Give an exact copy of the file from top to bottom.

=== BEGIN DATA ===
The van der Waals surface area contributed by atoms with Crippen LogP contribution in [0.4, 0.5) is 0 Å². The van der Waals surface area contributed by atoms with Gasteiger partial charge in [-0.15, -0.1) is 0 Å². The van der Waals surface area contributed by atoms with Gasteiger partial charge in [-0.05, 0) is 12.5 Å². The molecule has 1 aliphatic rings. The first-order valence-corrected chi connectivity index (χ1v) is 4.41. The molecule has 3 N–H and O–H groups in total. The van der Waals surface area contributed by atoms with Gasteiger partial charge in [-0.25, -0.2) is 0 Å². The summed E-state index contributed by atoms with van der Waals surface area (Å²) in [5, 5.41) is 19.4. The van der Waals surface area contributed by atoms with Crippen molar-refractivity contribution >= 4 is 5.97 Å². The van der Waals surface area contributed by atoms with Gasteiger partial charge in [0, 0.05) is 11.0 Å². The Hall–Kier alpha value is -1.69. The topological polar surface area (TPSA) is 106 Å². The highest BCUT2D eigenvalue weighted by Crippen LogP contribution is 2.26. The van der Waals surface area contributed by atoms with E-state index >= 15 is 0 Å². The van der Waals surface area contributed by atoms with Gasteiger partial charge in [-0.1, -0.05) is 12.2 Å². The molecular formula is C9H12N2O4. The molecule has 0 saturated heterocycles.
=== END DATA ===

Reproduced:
The van der Waals surface area contributed by atoms with Crippen LogP contribution in [0.4, 0.5) is 0 Å². The van der Waals surface area contributed by atoms with Gasteiger partial charge in [-0.15, -0.1) is 0 Å². The van der Waals surface area contributed by atoms with Gasteiger partial charge in [-0.05, 0) is 12.5 Å². The molecule has 1 aliphatic rings. The first-order valence-corrected chi connectivity index (χ1v) is 4.41. The molecule has 3 N–H and O–H groups in total. The van der Waals surface area contributed by atoms with Gasteiger partial charge in [-0.25, -0.2) is 0 Å². The summed E-state index contributed by atoms with van der Waals surface area (Å²) in [5, 5.41) is 19.4. The van der Waals surface area contributed by atoms with Crippen molar-refractivity contribution >= 4 is 5.97 Å². The van der Waals surface area contributed by atoms with Gasteiger partial charge in [0, 0.05) is 11.0 Å². The Hall–Kier alpha value is -1.69. The topological polar surface area (TPSA) is 106 Å². The highest BCUT2D eigenvalue weighted by Crippen LogP contribution is 2.26. The van der Waals surface area contributed by atoms with E-state index >= 15 is 0 Å². The van der Waals surface area contributed by atoms with Gasteiger partial charge in [-0.1, -0.05) is 12.2 Å². The molecular formula is C9H12N2O4. The molecule has 0 saturated heterocycles.